A sport that has been around since the 12th century is likely to to pick up a few curious elements along the way and tennis has them in spades (or aces?).
From it’s somewhat confusing scoring system of 15, 30, 40 (originating from using a clock as a scoreboard) to whether or not you can serve underarm (you can), the sport of tennis can leave first-time fans with their questions pile towering above that of their answers.
One of the most frequently asked questions by casual fans is what are players looking for when selecting a ball to serve with? Three or more options are given by the ball kids. One is sent back to the ball kid, one is put in the pocket to use on a potential second serve and one is selected for the impending first serve.
What are tennis players checking for when selecting a ball to serve?
One of New Zealand’s top tennis coaches, Australian-born Clint Packer, told the Herald just before supporting Cameron Norrie at this year’s ASB Classic that players look for the freshest balls with the least fuzz on them to select for their serves.
“If you’re a really strong server and you’re looking for power, you’re looking for a ball that’s newer or has been used less so the felt is a little bit tighter to the ball so you’re going to get more power,” says Packer.
The hair on a new tennis ball tends to be smoothed flat, while a ball that’s been hit around a bit will be more fluffy, therefore reducing speed through the air.
A player will therefore look for the two newest balls to serve with as they travel faster than an older ball, which should make it harder to return.
Packer says most players use this approach when selecting a ball, though there may be the odd occasion when a player may take the opposite route and select a fuzzier ball if looking for a slower change-up serve or to take pace off the ball in the hopes of a longer rally.
The average speed of serve in professional men’s tennis is about 190-200 km/h and 170-180 km/h in women’s - at these speeds even the slightest improvement or reduction can be significant.
“A fresher ball can definitely get you an extra 20 per cent power, which is quite big with these margins. So it does make a difference.”
Balls are changed after seven games, then after every ninth game so there isn’t a huge amount of time for the balls to deteriorate, but Packer says different brands age at different speeds, as evidenced at this year’s ASB Classic.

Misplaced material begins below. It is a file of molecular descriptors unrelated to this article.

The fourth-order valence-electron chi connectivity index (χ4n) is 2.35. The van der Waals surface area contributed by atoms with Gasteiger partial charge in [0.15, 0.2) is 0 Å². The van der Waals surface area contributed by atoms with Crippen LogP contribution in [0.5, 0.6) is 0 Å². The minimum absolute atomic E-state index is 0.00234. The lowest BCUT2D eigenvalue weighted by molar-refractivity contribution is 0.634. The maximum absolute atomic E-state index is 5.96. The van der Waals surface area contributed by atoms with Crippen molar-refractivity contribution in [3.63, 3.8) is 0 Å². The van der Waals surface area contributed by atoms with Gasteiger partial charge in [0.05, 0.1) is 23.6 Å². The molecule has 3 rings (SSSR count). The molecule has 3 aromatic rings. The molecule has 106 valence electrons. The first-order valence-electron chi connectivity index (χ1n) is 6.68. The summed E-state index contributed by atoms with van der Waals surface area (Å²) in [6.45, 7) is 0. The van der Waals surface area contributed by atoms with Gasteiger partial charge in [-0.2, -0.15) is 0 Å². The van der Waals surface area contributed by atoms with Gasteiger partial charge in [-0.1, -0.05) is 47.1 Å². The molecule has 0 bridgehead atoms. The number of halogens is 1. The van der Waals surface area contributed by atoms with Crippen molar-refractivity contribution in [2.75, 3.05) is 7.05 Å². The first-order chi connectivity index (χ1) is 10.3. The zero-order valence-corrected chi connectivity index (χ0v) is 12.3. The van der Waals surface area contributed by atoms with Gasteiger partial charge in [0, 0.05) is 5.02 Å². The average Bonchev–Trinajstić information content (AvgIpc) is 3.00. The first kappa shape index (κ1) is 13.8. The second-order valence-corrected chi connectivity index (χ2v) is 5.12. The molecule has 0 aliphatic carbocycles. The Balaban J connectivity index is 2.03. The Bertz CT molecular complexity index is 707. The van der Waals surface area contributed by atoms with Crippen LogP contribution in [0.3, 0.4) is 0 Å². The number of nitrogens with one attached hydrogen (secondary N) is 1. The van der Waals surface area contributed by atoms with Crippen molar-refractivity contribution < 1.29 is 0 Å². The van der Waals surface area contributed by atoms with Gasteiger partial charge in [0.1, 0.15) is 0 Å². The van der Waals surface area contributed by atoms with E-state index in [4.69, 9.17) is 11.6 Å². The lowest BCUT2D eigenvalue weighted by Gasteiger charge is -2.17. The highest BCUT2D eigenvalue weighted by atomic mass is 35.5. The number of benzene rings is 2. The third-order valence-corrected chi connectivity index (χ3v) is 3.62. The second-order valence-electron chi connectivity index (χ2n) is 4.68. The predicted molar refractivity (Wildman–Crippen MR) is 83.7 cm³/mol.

“The one thing I noticed was the variation between the new and the old... I was talking to a couple of players [at the ASB Classic] yesterday saying ‘Wow, these are like bullets’ and it takes probably a dozen big hits and then all of a sudden it becomes fluffy, so the variation between the new and the old, in my view, is a little bit more this year.”
Coco Gauff serves during the ASB Classic singles final. Photo / Photosport
ATP, WTP launch review into balls used on tours
The Association of Tennis Professionals (ATP) and Women’s Tennis Association (WTA) as the two organising bodies of men’s and women’s professional tennis globally have stated their intentions to move toward a standardisation of tennis balls used on the respective tours.
Historically, each individual tournament has had the ability to determine its own ball supplier or sponsor. This is said to have lead to potential inconsistencies of balls used week-on-week.
A review is under way with the goal to “to deliver greater ball consistency within tournament swings for players and tighter certification and specification requirements for an enhanced end product, while not adversely affecting revenue streams for tournaments.”
Packer says while different balls perform differently, he believes on-court conditions play a more important role in performance rather than ball selection and therefore present a difficult situation for the tours.
“No matter what ball you have, like for example they’re using at the ASB Classic, might be really good in hot conditions but at night they might prefer another ball.
“That’s why I think the one ball policy may be difficult, because actually the conditions play a massive part in how that ball reacts.”
Will Toogood is an online sports editor for the NZ Herald. He has previously worked for Newstalk ZB’s digital team and at Waiheke’s Gulf News, covering sports and events.
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